Staying small, Rocket City Arcade does not offer redemption games or food and beverage (F&B) on-site. Without these standard elements found at larger FECs, the Pools admit they operate an FEC that doesn’t fit the description of a typical facility.
“We found out how unique we were,” says Herman. “We really didn’t know.”
What the Pools don’t offer in standard FEC fare, they provide in innovation. All the virtual reality (VR) games were all created in-house. Herman hired designers and programmers to write code for the stories he created.
With titles like “Zombie Madness,” “Attack on King’s Landing,” and “Lonestar’s Last Stand,” Herman believes the
original content gives Rocket City Arcade an advantage. Each game can accommodate four players and only takes one minute to learn how to play. With a play time lasting three to seven minutes, Herman says they’ve created greater capacity, allowing more players to participate each hour.
“It’s really cool saying we have an experience no one else in the world has,” he says.
An additional 20-by-20-foot, free-roaming laser tag space rounds out the experience.
Finding Her Footing
When the couple took over the lease, Anita kept the employees who worked at the previous arcade—the best course of action, or so she thought.
By keeping the current staff, Anita believed she could learn from the staff and watch her new business find its footing in the Huntsville market, a metropolitan area comprising engineers and literal rocket scientists working at NASA’s Marshall Space Flight Center and in the region’s booming aerospace and defense industries. Unfortunately, the employees she carried over from the previous business were more accustomed to working with a collector crowd. Many did not stay long with her fresh approach to running an FEC.
“I just kind of run it on instinct and what I like and what I would like if I took my kids to a place like this,” she says, likening her interest in people to the same style of comfort she provided while working in pediatric oncology in Texas years earlier.
The approach worked. Rocket City Arcade quickly took off as she dove into tailoring her FEC for families and marketing it as a destination for game play.
Since opening her doors in 2016, Anita has seen not only her store double in size, but revenue statements have increased exponentially as well.
In 2017, her first full year of operation, Rocket City Arcade’s revenue totaled about $275,000. In 2018, she saw that jump to $460,000. The Pools say they are on track to close out 2019 with around $660,000 in total revenue.
“I’m doing something right,” says Anita.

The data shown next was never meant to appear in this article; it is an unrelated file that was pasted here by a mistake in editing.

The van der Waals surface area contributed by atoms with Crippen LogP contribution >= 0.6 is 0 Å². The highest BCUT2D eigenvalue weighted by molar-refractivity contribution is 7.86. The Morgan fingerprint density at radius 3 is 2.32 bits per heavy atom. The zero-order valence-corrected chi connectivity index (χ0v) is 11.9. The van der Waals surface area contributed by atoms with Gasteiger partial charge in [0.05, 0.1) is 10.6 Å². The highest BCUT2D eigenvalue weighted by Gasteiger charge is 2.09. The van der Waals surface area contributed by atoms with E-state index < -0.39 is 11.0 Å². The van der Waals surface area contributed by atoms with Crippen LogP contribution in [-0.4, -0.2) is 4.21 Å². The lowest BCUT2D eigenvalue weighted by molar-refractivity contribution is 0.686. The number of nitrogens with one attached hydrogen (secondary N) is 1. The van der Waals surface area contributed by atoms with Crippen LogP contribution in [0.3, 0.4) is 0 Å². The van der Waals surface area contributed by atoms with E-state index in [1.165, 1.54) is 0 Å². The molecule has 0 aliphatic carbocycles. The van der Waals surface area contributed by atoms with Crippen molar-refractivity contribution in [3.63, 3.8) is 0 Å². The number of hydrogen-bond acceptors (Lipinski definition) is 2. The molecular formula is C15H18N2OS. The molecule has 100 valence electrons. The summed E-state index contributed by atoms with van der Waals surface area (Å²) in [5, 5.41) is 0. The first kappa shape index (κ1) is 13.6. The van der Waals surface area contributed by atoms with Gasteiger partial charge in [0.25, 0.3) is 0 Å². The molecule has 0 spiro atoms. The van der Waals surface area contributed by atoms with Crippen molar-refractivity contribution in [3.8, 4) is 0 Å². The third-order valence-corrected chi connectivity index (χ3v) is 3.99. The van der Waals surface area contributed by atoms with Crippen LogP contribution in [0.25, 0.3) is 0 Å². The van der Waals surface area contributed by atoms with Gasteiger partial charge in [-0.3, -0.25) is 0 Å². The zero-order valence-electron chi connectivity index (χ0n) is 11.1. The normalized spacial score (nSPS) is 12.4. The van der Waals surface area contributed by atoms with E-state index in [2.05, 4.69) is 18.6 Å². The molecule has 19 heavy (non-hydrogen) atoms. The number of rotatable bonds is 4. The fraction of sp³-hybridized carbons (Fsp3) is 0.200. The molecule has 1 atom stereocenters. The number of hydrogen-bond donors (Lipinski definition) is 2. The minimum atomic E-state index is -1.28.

But, there have been growing pains. By the end of summer 2017, Anita had maxed out her 3,500-square-foot space. Feeling personal pressure to grow her business, she opted to move to the current location: a 6,000-square-foot space that she believes, once again, is too small for her business.
“I think probably the biggest mistake I made was when we moved last year,” she says. “We didn’t get a big enough space. We should’ve gotten something about twice the size of what I have.”
In hindsight, Anita says she wishes they stayed in her original location and held out for an even bigger space that could accommodate one of the quickest growing aspects of her business—birthday party rentals.
That aspect of her business alone is so busy, she hired a dedicated party manager. This team member is entirely focused on all aspects of the event, from ensuring the correct pizzas are ordered (without space for in-house F&B, Rocket City Arcade has agreements with a local pizza shop for parties and service) to decorating the party space.
Aeryn Hough, Rocket City Arcade’s party manager, says should the Pools decide to expand a third time, the community would continue to embrace the business.
“I hope it will bring in a new crowd of people by adding something new to Huntsville’s must-see list,” she says.
Beyond birthday parties, Anita has found an inherent knack for saying “yes” when approached about other potential business opportunities. She has hosted private corporate functions and other events, including a wedding reception. In terms of diversifying their income, the couple also rents out classic arcade games.
The Pools take a unique approach to operations but have learned from the greater FEC community as well. After meeting with other FEC owners at IAAPA FEC Summit, the Pools learned a crane game would help provide revenue. The claw-grabbing unit has become a visitor favorite.
“[Talking to other operators] also helped us to think more like a larger organization, which allowed us grow bigger than we would’ve thought,” says Herman.
Morgan, the arcade’s general manager, says he thinks Rocket City has done well even as larger FECs enter the market because of the personal touch the small business brings to the Huntsville community.
“We add a unique experience where parents and their kids can bond over memories from video games and [with] each other,” he says.
Caitlin Dineen is an Orlando-based freelance writer with more than a decade of print and television journalism experience, some of which led to a Pulitzer Prize nomination from her reporting at the Orlando Sentinel.